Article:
I appreciate your sarcasm and believe it is dead on. Israel and Jordan are worried, as well they should be. The world awaits to see if the the direction taken by the U.S. is to hunker down in a defensive bunker or negotiate and appease.

The longer we take to signal our intent the more the enemy will be emboldened.

Shanna said...

*I'm going to go out on a limb and suggest that the legislative gridlock that usually ensues in these situations will not appear, insofar as Bush is a big government conservative now faced with a cheerfully big government Congress.
Simon, this is my biggest worry about the new congress, aside from foreign policy.

Joe Baby said...

Re: S. Ct. appointees, perhaps Bush saved a few minorities + women for such a scenario.

Mark said...

I hope the Democratic partisans out there are paying attention to the Republican response to this defeat and absorbing the lesson in how to graciously accept a loss.

Have you seen any Republicans anywhere in the country accusing Democrats of stealing the election through fraud? I have not heard of a single instance of that kind of poor sportsmanship on the part of the Republicans. But there was a cacophany of Democratic accusations and hysteria since the "selected, not elected" stuff in 2000. It undermined the public's confidence in our nation and embarrassed us on the international stage. We even had Democratic supporters calling for international observers to come and watch our elections to ensure the Republicans didn't cheat. But here the Republicans have lost, in many cases in very, very close races, and there hasn't been any of that kind of behavior from them. That is how real patriots and gentlemen or ladies conduct themselves: by giving their opponents the benefit of the doubt that they are honorable and deserve a gracious acknowledgement of defeat. By not undermining the faith in our system's fairness and legitimacy that is the foundation of its viability.

Al Maviva said...

Hah. You think Hastings is bad? Wait until you see Bennie Thompson running the Homeland Security Committee. Hastings is just corrupt. Thompson, I'm afraid is worse: he's... how can I put it euphemistically... not real bright. His office is known for some of the lowest quality staff work on the Hill. But don't worry, it's not like Homeland Security comprises half of our strategy to defeat Islamacist terrorism or anything...

Fritz said...

Democracy is like a market, no one is in control. If Pelosi wants to call the stock market rally, a Dem rally, so be it. If the MSM narrative of the "but" economy to the strong economy, great. The sour economic mood can quickly become self fulfilling. Let them take credit for the economy, I'm an American and want us to grow. With a strong economy and high stock prices, do you think the Democrats will be stupid enough to raise taxes on dividends and income taxes? It ain't going to happen.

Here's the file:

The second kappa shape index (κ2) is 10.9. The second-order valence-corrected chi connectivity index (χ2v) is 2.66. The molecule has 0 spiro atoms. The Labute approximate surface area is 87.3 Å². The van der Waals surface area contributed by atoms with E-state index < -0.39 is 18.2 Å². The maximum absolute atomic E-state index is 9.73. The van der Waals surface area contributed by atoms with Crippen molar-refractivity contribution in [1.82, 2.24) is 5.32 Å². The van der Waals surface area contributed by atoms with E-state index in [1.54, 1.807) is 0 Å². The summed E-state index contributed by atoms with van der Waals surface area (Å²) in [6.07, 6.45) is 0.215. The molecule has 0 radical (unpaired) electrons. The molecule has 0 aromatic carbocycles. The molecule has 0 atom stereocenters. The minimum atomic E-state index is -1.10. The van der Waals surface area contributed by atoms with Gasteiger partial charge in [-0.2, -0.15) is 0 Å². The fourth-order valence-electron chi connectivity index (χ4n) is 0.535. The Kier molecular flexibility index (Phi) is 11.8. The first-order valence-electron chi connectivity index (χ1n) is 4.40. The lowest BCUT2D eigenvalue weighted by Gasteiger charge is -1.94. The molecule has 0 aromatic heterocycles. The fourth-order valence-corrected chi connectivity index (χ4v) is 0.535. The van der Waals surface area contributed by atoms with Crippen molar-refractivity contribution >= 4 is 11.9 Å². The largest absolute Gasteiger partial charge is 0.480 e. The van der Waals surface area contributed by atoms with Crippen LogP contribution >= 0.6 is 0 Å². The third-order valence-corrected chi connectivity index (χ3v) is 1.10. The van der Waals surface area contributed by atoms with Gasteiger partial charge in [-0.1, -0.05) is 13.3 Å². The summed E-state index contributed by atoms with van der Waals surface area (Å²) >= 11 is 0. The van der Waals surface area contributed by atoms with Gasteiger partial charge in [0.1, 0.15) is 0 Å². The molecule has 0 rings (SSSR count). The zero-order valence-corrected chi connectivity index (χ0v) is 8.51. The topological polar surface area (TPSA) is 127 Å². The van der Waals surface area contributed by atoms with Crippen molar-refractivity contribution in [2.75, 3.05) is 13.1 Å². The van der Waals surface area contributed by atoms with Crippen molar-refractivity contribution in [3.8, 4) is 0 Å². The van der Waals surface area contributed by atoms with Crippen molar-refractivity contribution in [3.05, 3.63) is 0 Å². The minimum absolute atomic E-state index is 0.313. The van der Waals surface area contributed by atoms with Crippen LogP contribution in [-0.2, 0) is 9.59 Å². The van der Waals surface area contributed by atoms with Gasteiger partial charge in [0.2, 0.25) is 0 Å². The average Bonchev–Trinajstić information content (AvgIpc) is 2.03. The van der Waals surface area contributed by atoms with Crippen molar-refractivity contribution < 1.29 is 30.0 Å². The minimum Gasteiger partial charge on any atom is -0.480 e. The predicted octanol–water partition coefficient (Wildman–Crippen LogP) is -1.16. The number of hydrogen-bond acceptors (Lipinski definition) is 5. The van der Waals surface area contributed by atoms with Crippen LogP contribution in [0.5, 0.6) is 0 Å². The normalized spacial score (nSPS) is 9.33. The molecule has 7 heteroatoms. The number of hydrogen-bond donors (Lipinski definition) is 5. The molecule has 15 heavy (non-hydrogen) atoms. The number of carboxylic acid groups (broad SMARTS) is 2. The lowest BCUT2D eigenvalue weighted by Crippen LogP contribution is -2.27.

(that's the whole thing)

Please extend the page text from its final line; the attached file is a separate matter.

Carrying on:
Pogo said...

The gridlock will only be over foreign policy and judges.

Domestic spending will continue with renewed vigor, like Imelda Marcos finding Manolo Blahniks at Neiman Marcus.

Fritz said...

Webb race. Like a questionable call in the NFL, the offense quickly lines up to hike the ball before the other team can challenge it. I love the cafeteria principle Party! Only 2 days ago, EVERY VOTE MUST COUNT! There is nothing wrong with a canvass being completed for accuracy, Webb's jumping out to hike the ball is pure partisan smear.

Simon said...

Another prediction: for the last six years, conservatives have been praying and blogging for SCOTUS retirements, and liberals have been praying for health and longevity among Stevens and Ginsburg in particular. Those roles will now reverse: conservatives terrified of who a newly-liberated Bush can now get away with nominating would rather keep retirements until we take back the Senate in '08 (and preferably elect a GOP President who isn't a total goshdarned tool), and liberals may well see this as their best chance to preserve their majority for another three decades.

Now we're in the minority, I think Republicans are obligated to continue the Democrats' tradition by coming up with a conspiracy theory to assign blame for why we lost. Here's my effort: Bush and Rove believe that overruling Roe would be an electoral catatrophe for the GOP (and, unlike Jeff Rosen, Bush and Rove actually belive it), and they also believe that the next nominee has to be hispanic, because they think it'll give them a boost with hispanics. But most of the plausible hispanic candidates - Garza, Estrada, Cantero, et al - are well-known as anti-Roe, so they're out, and the hispanic candidates who aren't "out" as anti-Roe, like Gonzales or Callahan, simply aren't going to fly with the base. But the base's opinion only matters if Republicans control the Senate. So what do they do? Seeing that Missouri, Virginia and Montana are going to be very close, they design a campaign that is so clever that it will look shockingly inept; they rope in Rush Limbaugh to alienate moderates on the stem cell issue (McCaskill's margin of victory: 41, 537. Membership, Missouri chapter of the Michael J. Fox fan club: 41,540. True fact), and delay the potentially Senate-saving revalation of Rumsfeld's resignation until after the election. The race duly thrown, Bush is free to nominate Callahan and Gonzales.

Suit up, Republicans -- tinfoil hats at the ready!

Simon said...

JoeBaby,
The Democrats only buy into identity politics when it favors them. Clarence Thomas was a "minority" candidate, and it didn't save him from outright savagery. Do you really think that if Bush nominated Diane Sykes or Karen Williams, the Democrats would look the other way because of their gender? Does anyone really think that, if Bush nominated Raoul Cantero or Emilio Garza, that Democrats would hesitate to block them out of fear of blocking the first hispanic nominee? The Democrats are deeply misguided, but they aren't stupid; they understand full well that with the next retirement, the game is probably up.